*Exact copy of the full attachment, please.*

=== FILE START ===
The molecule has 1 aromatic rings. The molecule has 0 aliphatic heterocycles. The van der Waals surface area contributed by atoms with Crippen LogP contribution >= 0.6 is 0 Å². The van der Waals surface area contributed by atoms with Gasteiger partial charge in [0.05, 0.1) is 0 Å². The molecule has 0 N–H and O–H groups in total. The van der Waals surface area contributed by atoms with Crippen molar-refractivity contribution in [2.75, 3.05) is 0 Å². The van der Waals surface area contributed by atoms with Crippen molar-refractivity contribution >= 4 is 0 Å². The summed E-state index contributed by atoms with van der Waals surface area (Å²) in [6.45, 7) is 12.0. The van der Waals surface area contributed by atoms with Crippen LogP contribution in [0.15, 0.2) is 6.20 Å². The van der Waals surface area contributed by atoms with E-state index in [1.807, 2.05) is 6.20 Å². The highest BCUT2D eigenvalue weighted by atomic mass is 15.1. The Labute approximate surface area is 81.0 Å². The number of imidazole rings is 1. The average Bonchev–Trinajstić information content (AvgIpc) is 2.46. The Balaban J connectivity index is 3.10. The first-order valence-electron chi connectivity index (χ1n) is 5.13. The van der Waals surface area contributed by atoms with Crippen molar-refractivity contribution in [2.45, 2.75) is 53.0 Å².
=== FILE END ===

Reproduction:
The molecule has 1 aromatic rings. The molecule has 0 aliphatic heterocycles. The van der Waals surface area contributed by atoms with Crippen LogP contribution >= 0.6 is 0 Å². The van der Waals surface area contributed by atoms with Gasteiger partial charge in [0.05, 0.1) is 0 Å². The molecule has 0 N–H and O–H groups in total. The van der Waals surface area contributed by atoms with Crippen molar-refractivity contribution in [2.75, 3.05) is 0 Å². The van der Waals surface area contributed by atoms with Crippen molar-refractivity contribution >= 4 is 0 Å². The summed E-state index contributed by atoms with van der Waals surface area (Å²) in [6.45, 7) is 12.0. The van der Waals surface area contributed by atoms with Crippen LogP contribution in [0.15, 0.2) is 6.20 Å². The van der Waals surface area contributed by atoms with E-state index in [1.807, 2.05) is 6.20 Å². The highest BCUT2D eigenvalue weighted by atomic mass is 15.1. The Labute approximate surface area is 81.0 Å². The number of imidazole rings is 1. The average Bonchev–Trinajstić information content (AvgIpc) is 2.46. The Balaban J connectivity index is 3.10. The first-order valence-electron chi connectivity index (χ1n) is 5.13. The van der Waals surface area contributed by atoms with Crippen molar-refractivity contribution in [2.45, 2.75) is 53.0 Å².